Microsoft reports: Renewed cyberattack suspected Russian hackers

Must read

Jeff Horseman
Jeff Horseman got into journalism because he liked to write and stunk at math. He grew up in Vermont and he honed his interviewing skills as a supermarket cashier by asking Bernie Sanders “Paper or plastic?” After graduating from Syracuse University in 1999, Jeff began his journalistic odyssey at The Watertown Daily Times in upstate New York, where he impressed then-U.S. Senate candidate Hillary Clinton so much she called him “John” at the end of an interview. From there, he went to Annapolis, Maryland, where he covered city, county and state government at The Capital newspaper. Today, Jeff writes about anything and everything. Along the way, Jeff has covered wildfires, a tropical storm, 9/11 and the Dec. 2 terror attack in San Bernardino. If you have a question or story idea about politics or the inner workings of government, please let Jeff know. He’ll do his best to answer, even if it involves a little math.

Microsoft reports
Another cyber attack alleged Russian hackers

“These attacks appear to be a continuation of Nobelium’s multiple efforts to attack government entities involved in foreign policy as part of intelligence efforts,” writes Microsoft manager Tom Burt (symbol). Photo: Oliver Berg / dpa

Microsoft is registering a massive hacker attack in two dozen countries, mainly the United States. The Russian group Nobelium is said to be behind this once again.

The US software company Microsoft has reported another far-reaching cyber attack by suspected Russian hackers in the US and at least 23 other countries.

“This wave of attacks targeted about 3,000 email accounts at more than 150 different organizations, “Microsoft manager Tom Burt, who is responsible for Security and Trust at the software company, wrote in his blog. According to Microsoft, the attack continues.

The focus of the attacks is in the US, as the manager wrote. The targets are public authorities, think tanks, consulting firms and non-governmental organisations. Behind this was the hacker group Nobelium, which was also responsible for the attack on the software of the US company SolarWinds.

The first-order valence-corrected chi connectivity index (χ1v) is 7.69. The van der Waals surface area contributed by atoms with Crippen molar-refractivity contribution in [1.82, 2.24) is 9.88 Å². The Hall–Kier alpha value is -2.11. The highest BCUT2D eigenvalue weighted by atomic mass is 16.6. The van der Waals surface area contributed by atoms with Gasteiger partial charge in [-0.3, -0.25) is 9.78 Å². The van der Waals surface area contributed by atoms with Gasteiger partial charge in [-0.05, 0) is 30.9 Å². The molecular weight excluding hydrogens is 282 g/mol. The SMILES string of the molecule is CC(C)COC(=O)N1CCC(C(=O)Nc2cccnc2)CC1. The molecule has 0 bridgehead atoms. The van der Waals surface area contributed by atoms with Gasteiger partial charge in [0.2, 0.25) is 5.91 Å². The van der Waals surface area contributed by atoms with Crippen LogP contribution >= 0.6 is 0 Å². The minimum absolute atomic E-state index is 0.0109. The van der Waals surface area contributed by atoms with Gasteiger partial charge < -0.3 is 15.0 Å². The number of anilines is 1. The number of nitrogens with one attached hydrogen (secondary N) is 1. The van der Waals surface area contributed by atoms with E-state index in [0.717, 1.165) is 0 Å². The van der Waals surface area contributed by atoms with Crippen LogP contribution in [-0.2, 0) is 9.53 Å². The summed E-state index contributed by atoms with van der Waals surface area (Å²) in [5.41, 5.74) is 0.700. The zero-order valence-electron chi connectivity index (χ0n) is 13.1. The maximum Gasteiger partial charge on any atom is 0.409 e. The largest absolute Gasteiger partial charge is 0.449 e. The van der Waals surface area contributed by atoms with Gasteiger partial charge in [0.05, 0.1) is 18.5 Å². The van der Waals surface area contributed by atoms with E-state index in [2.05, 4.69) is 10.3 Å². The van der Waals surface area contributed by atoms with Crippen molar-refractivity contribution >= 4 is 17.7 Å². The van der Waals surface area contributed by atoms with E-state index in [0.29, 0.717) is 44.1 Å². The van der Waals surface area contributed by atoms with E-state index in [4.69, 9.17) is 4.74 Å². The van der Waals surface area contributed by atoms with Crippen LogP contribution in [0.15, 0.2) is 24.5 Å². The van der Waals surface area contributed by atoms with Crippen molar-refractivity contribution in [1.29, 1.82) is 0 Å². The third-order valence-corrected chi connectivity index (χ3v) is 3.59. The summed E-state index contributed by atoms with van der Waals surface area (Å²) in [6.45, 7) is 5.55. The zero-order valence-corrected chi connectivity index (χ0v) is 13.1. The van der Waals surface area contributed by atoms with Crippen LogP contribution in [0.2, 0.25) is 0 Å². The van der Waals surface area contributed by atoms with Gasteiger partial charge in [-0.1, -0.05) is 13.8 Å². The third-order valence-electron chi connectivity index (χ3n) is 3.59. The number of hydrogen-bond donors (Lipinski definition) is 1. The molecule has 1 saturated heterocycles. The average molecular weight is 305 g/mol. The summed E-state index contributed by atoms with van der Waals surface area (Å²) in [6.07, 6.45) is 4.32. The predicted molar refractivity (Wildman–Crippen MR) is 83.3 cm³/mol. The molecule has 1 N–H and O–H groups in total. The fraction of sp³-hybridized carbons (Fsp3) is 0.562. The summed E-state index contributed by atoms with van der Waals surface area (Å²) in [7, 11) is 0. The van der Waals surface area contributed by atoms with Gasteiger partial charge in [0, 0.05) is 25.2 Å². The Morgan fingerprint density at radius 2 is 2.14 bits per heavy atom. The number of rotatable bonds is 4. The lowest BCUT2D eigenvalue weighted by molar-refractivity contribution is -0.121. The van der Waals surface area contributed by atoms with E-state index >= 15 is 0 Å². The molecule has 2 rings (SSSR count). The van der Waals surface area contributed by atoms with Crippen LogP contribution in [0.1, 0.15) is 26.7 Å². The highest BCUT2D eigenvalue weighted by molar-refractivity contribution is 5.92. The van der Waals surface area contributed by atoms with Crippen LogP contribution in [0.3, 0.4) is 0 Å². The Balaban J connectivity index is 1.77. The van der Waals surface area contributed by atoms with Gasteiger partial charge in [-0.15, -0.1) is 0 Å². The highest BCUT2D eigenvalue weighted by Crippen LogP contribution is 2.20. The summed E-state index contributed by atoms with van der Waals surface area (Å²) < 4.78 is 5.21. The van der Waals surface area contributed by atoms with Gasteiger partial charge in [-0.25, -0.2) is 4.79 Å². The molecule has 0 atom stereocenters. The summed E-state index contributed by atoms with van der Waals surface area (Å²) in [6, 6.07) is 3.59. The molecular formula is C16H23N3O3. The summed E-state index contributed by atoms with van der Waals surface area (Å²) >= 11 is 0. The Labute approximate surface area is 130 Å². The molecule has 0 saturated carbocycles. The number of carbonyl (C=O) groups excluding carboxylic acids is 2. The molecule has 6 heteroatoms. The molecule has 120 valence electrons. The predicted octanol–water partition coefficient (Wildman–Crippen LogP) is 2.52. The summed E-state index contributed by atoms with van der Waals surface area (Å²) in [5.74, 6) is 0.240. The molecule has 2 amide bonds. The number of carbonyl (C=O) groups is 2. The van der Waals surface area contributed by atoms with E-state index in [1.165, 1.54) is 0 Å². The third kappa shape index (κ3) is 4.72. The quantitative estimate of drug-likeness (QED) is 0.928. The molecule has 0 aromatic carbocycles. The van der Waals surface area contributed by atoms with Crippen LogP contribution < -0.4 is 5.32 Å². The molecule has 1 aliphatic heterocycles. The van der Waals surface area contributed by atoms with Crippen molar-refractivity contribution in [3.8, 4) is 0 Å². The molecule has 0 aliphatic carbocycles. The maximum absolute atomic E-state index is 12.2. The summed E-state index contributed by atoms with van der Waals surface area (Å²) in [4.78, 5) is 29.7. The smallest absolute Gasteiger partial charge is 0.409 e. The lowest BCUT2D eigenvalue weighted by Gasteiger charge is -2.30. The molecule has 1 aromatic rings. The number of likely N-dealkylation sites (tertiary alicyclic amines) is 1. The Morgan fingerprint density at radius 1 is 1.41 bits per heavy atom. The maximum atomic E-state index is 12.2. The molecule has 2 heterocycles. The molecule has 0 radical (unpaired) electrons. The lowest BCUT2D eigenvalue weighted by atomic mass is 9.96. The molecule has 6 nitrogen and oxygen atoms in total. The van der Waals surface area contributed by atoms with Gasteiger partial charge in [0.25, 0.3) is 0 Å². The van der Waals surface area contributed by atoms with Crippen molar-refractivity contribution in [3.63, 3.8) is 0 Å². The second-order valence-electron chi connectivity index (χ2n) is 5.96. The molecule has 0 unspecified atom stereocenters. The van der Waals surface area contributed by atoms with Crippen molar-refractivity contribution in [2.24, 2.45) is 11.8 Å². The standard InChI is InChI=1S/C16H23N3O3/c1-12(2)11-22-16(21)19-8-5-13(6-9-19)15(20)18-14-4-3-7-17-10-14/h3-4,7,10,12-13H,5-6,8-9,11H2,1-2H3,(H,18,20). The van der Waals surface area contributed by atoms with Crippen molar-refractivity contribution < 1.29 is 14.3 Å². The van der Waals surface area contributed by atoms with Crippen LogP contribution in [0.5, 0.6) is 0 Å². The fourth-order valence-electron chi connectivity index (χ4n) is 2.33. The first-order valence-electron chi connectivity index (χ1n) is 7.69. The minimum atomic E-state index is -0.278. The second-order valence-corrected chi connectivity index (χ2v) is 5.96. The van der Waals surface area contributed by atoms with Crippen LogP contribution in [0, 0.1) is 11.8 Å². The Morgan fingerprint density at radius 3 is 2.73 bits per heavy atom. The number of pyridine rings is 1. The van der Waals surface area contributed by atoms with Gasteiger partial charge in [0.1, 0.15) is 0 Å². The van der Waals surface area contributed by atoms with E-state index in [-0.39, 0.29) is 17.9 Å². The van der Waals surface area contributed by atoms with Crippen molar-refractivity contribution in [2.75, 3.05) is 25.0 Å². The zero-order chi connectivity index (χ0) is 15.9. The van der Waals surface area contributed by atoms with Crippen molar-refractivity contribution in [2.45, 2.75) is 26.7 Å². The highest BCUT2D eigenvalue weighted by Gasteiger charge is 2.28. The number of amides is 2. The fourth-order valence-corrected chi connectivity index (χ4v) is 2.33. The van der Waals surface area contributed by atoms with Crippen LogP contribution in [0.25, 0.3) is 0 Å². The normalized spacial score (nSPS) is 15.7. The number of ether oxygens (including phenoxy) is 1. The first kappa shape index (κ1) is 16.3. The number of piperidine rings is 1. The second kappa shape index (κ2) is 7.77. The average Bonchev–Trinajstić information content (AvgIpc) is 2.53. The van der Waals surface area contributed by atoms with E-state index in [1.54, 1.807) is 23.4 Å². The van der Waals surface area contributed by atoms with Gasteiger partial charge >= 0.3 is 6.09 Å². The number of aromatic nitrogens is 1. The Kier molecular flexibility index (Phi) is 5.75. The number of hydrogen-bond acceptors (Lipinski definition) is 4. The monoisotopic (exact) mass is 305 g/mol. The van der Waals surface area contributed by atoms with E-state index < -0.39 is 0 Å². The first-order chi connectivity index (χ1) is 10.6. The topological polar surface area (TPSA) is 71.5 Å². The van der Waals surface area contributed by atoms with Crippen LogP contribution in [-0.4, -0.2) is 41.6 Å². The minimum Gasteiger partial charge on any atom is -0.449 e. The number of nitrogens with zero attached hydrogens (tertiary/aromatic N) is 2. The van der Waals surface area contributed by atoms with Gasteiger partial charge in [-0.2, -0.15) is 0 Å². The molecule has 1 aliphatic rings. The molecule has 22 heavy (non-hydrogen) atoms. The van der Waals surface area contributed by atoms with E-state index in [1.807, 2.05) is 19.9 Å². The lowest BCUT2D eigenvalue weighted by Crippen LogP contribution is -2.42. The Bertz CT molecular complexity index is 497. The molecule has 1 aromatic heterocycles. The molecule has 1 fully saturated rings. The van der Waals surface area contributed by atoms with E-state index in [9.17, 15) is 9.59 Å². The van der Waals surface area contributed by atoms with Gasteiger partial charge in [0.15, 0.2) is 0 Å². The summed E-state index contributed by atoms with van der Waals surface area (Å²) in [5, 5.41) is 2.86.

“These attacks appear to be a continuation of Nobelium’s multiple efforts to attack government entities involved in foreign policy as part of intelligence efforts,” Burt explained. In response to the SolarWinds attack, the US imposed sanctions on Russia in April. For this attack, the US authorities blamed the Russian foreign intelligence service SWR. The SWR rejected this.

Burt now wrote that the hackers had gained access to an email marketing service used by the US Agency for Development Cooperation (USAID) in the current attack. From there, the hackers would have sent phishing emails that looked like authentic USAID emails. The electronic messages contained a link to install malware. Thus, among other things, data theft and infection from other computers in a network is possible. Many of the attacks would be automatically blocked.

White House Deputy Spokeswoman Karine Jean-Pierre said on Friday that the US government was aware of the hacker attack. “We are monitoring the situation.”The Cyber and Infrastructure Security Agency (Cisa) called on users and administrators to heed Microsoft’s advice on the attack.

dpa

Latest article

More articles